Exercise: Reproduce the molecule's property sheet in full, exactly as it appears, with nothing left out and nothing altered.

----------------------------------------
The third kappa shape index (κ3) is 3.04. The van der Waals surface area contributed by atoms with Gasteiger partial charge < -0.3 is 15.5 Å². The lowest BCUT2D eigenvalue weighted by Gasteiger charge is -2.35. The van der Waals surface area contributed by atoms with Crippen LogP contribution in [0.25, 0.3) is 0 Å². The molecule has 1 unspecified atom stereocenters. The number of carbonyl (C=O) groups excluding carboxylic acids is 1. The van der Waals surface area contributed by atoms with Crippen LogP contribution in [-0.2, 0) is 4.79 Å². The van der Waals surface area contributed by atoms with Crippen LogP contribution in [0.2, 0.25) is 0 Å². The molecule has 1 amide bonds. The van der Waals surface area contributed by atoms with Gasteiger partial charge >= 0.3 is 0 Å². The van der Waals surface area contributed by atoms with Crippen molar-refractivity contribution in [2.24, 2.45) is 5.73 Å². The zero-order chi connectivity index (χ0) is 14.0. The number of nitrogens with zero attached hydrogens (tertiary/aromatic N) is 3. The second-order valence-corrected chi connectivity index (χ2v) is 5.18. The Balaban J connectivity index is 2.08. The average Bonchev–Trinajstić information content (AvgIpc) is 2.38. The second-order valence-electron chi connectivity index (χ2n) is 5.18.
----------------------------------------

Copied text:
The third kappa shape index (κ3) is 3.04. The van der Waals surface area contributed by atoms with Gasteiger partial charge < -0.3 is 15.5 Å². The lowest BCUT2D eigenvalue weighted by Gasteiger charge is -2.35. The van der Waals surface area contributed by atoms with Crippen LogP contribution in [0.25, 0.3) is 0 Å². The molecule has 1 unspecified atom stereocenters. The number of carbonyl (C=O) groups excluding carboxylic acids is 1. The van der Waals surface area contributed by atoms with Crippen LogP contribution in [-0.2, 0) is 4.79 Å². The van der Waals surface area contributed by atoms with Crippen LogP contribution in [0.2, 0.25) is 0 Å². The molecule has 1 amide bonds. The van der Waals surface area contributed by atoms with Gasteiger partial charge >= 0.3 is 0 Å². The van der Waals surface area contributed by atoms with Crippen molar-refractivity contribution in [2.24, 2.45) is 5.73 Å². The zero-order chi connectivity index (χ0) is 14.0. The number of nitrogens with zero attached hydrogens (tertiary/aromatic N) is 3. The second-order valence-corrected chi connectivity index (χ2v) is 5.18. The Balaban J connectivity index is 2.08. The average Bonchev–Trinajstić information content (AvgIpc) is 2.38. The second-order valence-electron chi connectivity index (χ2n) is 5.18.